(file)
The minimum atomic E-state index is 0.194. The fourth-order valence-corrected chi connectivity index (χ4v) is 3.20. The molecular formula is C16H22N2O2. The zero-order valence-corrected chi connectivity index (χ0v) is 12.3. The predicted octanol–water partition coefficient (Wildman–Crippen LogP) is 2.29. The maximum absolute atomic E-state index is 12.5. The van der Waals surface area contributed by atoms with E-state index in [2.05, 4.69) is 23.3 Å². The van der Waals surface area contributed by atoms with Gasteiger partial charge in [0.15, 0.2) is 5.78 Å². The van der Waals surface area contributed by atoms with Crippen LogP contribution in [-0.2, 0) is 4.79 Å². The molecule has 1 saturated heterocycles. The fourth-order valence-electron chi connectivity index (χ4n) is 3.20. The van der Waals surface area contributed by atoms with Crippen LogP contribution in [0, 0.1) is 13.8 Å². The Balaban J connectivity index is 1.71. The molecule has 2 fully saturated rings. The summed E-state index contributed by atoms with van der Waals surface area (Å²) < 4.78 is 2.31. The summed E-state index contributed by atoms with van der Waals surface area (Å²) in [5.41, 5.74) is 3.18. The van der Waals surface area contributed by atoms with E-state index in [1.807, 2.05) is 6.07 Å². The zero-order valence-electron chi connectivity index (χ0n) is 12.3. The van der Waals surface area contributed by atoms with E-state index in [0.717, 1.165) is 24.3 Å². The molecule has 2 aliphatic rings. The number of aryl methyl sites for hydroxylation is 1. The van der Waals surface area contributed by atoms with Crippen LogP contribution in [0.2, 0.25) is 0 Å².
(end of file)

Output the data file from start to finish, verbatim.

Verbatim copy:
The minimum atomic E-state index is 0.194. The fourth-order valence-corrected chi connectivity index (χ4v) is 3.20. The molecular formula is C16H22N2O2. The zero-order valence-corrected chi connectivity index (χ0v) is 12.3. The predicted octanol–water partition coefficient (Wildman–Crippen LogP) is 2.29. The maximum absolute atomic E-state index is 12.5. The van der Waals surface area contributed by atoms with E-state index in [2.05, 4.69) is 23.3 Å². The van der Waals surface area contributed by atoms with Gasteiger partial charge in [0.15, 0.2) is 5.78 Å². The van der Waals surface area contributed by atoms with Crippen LogP contribution in [-0.2, 0) is 4.79 Å². The molecule has 1 saturated heterocycles. The fourth-order valence-electron chi connectivity index (χ4n) is 3.20. The van der Waals surface area contributed by atoms with Crippen LogP contribution in [0, 0.1) is 13.8 Å². The Balaban J connectivity index is 1.71. The molecule has 2 fully saturated rings. The summed E-state index contributed by atoms with van der Waals surface area (Å²) < 4.78 is 2.31. The summed E-state index contributed by atoms with van der Waals surface area (Å²) in [5.41, 5.74) is 3.18. The van der Waals surface area contributed by atoms with E-state index in [1.807, 2.05) is 6.07 Å². The zero-order valence-electron chi connectivity index (χ0n) is 12.3. The van der Waals surface area contributed by atoms with E-state index in [0.717, 1.165) is 24.3 Å². The molecule has 2 aliphatic rings. The number of aryl methyl sites for hydroxylation is 1. The van der Waals surface area contributed by atoms with Crippen LogP contribution in [0.2, 0.25) is 0 Å².